We have been fortunate to know Pushpa Basnet and to support her Early Childhood Development Center (ECDC) in Kathmandu. In Nepal, if a parent goes to prison, the children often accompany them. The Nepalese government provides no support for these children. Pushpa helps take children out of prison and provides housing, food, medical, education, and family support for them. Our son-in-law, Thomas Morgan, made a documentary about Pushpa, the 2012 CNN Hero of the Year, called Waiting for Mamu.
ECDC recently moved into a new facility, the Butterfly Home. We were invited to the Grand Opening of this wonderful place.
13 May – Friday
We arrived in Kathmandu the day before the Opening. After checking into the Park Village Hotel and Resort, we walked to the Butterfly Home, led by Tom Morgan. It was not a far walk but I don’t think we ever made it there and back without making at least one wrong turn. One trip included two slippery rock crossings across the same stream.
The road to ECDC is steep in places and needs lots of repairs. The last 100 yards or so is unpaved and not easy for cars and motorbikes to drive on. (There will be additional pictures of the road, later in this posting.)
On the way back to the hotel, Pat and I decided we could find our way without Tom leading us. Wrong! Although we did make it back, we didn’t retrace our previous route. we crossed several rice paddy fields on narrow goat tracks. Once we arrived back at the hotel, it was time for a Nepalese beer, Gorka.
14 May – Saturday
Today is the celebration to officially open the Butterfly Home. We are so lucky to be here to participate.
After a morning visiting a temple near our hotel (see another posting of Kathmandu) and meeting new friends (the common thread – Tom), we went back up to the Butterfly Home. Pat was one of the ones who walked – I rode in a cab, taking supplies. The picture below shows the dirt road approaching ECDC.
Most of us arrived well before the festivities were to begin. This was good, as we had time to visit with the other visitors, see the children in their Nepalese traditional clothes, watch how the kids love to take selfie photos, enjoy an American diplomat’s magic tricks, have group photos taken, and just enjoy ourselves (before the rains came).
The opening ceremony was set to be held outside in the beautiful amphitheater. Unfortunately, as the final preparations were being made, the rains came and we all move inside. The presentations included the Nepalese National Anthem sung by the children, traditional dances and songs, acknowledgements of contributions and support, and a very, non-traditional “chicken dance”. What a fun time we all had.
This concluded the ceremony and, since the rain had stopped, we all went outside to enjoy the weather, the children, a dinner, and then dancing into the night. Boy, do the children love to dance!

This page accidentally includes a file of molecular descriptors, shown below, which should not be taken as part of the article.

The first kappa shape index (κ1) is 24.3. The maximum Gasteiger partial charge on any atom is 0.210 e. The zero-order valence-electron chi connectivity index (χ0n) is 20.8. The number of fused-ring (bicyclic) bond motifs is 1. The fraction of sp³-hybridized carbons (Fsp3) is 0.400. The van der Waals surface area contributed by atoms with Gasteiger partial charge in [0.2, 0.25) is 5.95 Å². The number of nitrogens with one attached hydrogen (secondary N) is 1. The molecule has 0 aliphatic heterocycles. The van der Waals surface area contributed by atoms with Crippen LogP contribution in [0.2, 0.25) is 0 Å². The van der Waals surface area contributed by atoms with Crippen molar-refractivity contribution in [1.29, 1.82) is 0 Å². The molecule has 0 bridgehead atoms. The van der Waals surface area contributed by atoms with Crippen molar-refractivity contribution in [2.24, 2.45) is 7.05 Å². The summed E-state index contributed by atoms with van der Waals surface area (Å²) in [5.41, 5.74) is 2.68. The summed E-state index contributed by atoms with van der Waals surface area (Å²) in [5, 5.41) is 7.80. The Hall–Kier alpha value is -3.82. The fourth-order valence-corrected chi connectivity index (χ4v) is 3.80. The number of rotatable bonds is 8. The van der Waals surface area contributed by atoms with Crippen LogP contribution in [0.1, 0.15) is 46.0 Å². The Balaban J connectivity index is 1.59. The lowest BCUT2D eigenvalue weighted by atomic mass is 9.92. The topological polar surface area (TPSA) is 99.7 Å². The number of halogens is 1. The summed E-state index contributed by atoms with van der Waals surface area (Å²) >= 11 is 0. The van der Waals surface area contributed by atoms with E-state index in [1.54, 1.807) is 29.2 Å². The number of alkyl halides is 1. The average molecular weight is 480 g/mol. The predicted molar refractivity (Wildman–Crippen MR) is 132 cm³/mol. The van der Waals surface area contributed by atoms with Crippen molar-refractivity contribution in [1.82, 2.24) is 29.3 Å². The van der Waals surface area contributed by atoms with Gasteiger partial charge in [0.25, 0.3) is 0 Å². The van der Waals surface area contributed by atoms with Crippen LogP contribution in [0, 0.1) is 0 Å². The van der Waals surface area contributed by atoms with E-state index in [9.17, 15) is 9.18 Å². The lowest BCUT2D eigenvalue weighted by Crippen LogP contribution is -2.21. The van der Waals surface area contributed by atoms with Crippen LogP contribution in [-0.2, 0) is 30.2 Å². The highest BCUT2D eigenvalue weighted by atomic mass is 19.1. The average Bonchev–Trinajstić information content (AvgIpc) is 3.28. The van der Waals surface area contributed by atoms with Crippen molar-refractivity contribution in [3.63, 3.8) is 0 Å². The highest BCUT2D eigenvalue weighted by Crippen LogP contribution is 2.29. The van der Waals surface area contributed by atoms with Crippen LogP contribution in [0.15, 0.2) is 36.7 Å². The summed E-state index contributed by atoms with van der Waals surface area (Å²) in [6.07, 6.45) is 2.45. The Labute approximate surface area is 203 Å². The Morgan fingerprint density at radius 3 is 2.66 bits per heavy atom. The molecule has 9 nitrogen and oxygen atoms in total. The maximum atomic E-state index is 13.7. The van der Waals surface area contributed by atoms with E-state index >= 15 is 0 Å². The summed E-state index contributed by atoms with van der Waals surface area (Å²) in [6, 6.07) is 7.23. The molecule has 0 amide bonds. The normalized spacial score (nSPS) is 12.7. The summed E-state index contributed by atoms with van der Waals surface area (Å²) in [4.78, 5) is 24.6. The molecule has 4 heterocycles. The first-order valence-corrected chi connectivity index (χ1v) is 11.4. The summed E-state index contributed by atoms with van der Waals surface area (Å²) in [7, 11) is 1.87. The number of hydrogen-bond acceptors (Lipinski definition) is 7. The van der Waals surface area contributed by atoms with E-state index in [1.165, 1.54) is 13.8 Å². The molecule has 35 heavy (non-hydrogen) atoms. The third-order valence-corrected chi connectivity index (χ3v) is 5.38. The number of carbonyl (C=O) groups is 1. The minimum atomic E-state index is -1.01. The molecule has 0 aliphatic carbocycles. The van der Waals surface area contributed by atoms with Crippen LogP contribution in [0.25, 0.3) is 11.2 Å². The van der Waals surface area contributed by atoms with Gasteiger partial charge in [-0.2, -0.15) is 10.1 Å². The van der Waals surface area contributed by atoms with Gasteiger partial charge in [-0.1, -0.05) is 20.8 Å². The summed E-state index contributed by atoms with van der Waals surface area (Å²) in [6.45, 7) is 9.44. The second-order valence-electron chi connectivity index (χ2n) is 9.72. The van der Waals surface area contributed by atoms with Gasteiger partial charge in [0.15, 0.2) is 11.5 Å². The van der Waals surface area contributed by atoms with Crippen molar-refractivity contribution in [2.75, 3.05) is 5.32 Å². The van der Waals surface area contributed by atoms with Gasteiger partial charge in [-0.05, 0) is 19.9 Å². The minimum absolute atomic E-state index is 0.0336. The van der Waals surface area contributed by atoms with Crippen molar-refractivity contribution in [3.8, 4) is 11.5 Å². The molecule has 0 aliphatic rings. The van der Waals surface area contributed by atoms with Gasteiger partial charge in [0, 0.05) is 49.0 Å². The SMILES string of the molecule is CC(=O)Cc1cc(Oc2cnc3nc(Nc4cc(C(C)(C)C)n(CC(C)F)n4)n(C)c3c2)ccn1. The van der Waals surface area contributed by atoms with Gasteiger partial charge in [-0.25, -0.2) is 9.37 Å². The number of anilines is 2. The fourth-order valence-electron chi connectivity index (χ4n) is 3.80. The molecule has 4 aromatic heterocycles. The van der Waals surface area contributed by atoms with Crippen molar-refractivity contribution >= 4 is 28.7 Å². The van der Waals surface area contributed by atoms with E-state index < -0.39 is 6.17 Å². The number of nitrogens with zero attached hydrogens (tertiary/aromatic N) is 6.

15 May – Sunday
Today is scheduled to be a fun day with the children, a momo party, and an opportunity to purchase crafts made at ECDC.
Yesterday, after the ceremony, all the guests were asked to add a hand print to the Wall of Dedication. By the time everyone had done their print, it was too dark for photos. This morning, I got a picture of the “finished” wall.
Momos are a Nepalese dumpling, made with either a chicken and vegetable mixture, or just vegetables. Pushpa told us she wanted enough dumplings for everyone to have 10, or more. Momos are served with a curry sauce that is really good. They are a favorite treat for the children. We loved them, too!
While the Momos were being assembled, face painting was proceeding outside. Everyone really got into this event (of course, some much more than others). It all started innocently enough, with Kelly and Natalie volunteering to paint the children’s faces. Others soon added their painting skills. Once Marc Nicholson arrived, chaos began (as you’ll see below). Marc and his daughter added a lot to the fun.
Everyone got cleaned up in time to eat the delicious momos. Then it was back to the stage for a final goodbye and “thank you”. Then the dancing started yet again.
Closing notes: This has been a wonderful trip and we wish all our friends could have share the joy with us. We met new friends: Kerstin Shulze and her parents, Joachim and Helga; Kelly Kopchik; Natalie Ryneveld; Sharon Kugelmass; Marc, Jeanne, Maya and Beau Nicholson; the Novak family, Ari and Monique and their children.
The Singapore contingent included Tom, the Nicholsons, Kerstin, Kelly, Natalie and us. (I know I left someone out, but can’t think of their names.)
The Novak family is a very special family. Ari works for U.S. State Department and is based in Kathmandu. Monique and he are great friends of ECDC and have been invaluable assets for Pushpa (and Tom). We were so fortunate to meet them and become friends.
Pat and I purchased the first Butterfly Nursery Kit of education toys and supplies that ECDC wants to send to each of the 74 prisons in Nepal, where there are still over 100 children incarcerated with their parents. These kits, as you see in the picture below, contain puzzles, crayons, colored pencils, notepads, blocks, bean bags, football (soccer in the U.S.), a hand-pump to fill the balls, books to read and many other things the children in prisons can use. We signed the inside cover of the metal locker and hope it will bring pleasure and learning to many kids.
Our last day, just before we had to leave for the airport, several of us stopped at ECDC to say goodbye. Before we had left Singapore, we had asked Tom what we could get special for the kids. He said it was okay to bring candy as a special treat. That we did and handed it our as the kids were lining up to go to school. What a treat for us! I hope the kids got at least half as much pleasure as Pat and I.